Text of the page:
Sino ako…? O, Kinsa ako…? (revised)
Sino Ako…? O Kinsa Ako…?
By: James Beni Wilson
Ang lahat ng tao ay mayroong mga natatanging tao sa kanilang buhay gaya ng kamag-anak, kaibigan, o kasintahan.
May kwento po ako tungkol sa nakaraang buhay ko. Ipinanganak ako sa Tabogon, Cebu at iniwan ako ng mga tunay kong magulang marahil dahil sa hindi nila ako kayang alagaan.
Dahil sa Bethany Christian Adoption Services, nakilala ko ang isang pamilyang napakabait na gusto akong alagaan. Tatlong taon ako noong dumating ako sa Amerika at naging mga mag-anak ko sina G. Jim at Gng. Annette Wilson, ang mga magulang ko, at sina Bb. Jen at G. Ken, ang mga kapatid ko.
Labing pitong taon ako noong nagumpisang makilala ko ang mga Pilipino rito sa Michigan. Kapagnakilala ko si Tita Rose Tutay, ihatid niya ako sa Paaralang Pilipino. Nagpapasalamat ako na mayroon palang Filipino Center na naging bahagi ng aking buhay.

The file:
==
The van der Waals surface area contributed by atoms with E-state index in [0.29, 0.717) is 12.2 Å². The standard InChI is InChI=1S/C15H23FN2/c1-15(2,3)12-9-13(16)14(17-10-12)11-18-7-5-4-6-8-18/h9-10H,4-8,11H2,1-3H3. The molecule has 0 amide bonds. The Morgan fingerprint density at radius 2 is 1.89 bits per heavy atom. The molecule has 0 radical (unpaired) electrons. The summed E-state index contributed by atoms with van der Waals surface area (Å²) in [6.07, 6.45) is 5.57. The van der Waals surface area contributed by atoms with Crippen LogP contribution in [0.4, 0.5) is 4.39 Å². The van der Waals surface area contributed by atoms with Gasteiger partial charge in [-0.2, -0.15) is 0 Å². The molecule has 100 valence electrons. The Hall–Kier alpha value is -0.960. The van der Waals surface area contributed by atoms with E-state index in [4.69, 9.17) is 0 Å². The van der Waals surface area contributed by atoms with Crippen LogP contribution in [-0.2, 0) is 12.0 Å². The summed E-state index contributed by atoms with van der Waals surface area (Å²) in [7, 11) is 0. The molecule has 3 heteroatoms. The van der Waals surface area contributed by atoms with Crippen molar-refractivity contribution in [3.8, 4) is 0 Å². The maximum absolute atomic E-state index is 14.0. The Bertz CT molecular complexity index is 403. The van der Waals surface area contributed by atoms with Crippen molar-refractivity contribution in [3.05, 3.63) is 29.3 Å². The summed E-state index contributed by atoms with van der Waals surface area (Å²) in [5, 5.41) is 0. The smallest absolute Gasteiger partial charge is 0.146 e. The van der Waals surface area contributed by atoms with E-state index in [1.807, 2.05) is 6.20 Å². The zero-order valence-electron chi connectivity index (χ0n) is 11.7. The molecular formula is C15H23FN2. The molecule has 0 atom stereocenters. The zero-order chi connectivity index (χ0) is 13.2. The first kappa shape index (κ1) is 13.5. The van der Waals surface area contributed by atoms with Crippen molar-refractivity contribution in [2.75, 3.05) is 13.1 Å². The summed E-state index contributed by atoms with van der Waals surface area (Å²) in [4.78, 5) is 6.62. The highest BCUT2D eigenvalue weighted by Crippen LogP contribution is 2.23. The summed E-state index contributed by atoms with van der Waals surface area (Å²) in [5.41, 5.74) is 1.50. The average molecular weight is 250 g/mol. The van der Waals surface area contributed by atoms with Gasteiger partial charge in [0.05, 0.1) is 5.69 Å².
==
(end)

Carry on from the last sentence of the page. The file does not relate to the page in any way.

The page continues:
Tuwang-tuwa ako tuwing linggong pumupunta ako rito para mag-aral ng wikang Pilipino, Filipino American History at iba pang bagay tungkol sa Pilipinas. Marami din akong nakilalang mga kaibigan at ibang tao na naging malapit sa akin at tinanggap ako na isa sa kanilang mag-anak.
Naguusap kami tungkol sa buhay ng mga Pilipino dito sa Amerika at sa Pilipinas. Dahil ito, gusto kong umuwi para makita ko ang aking pamilya, ina, ama, at mga kapatid kung mayroon pang iba. Nais kong hanapin sila para sagutin ang aking mga tanong kung saan ako nanggaling at sinu-sino ang aking ibang pamilya.
Kung mangyayari ito, malalaman ko kung ako ay talagang Pilipino.
Sana nga ito ay totoo.
Translated into English (Context)
Who Am I…? Or Kinsa Ako?
By: James Beni Wilson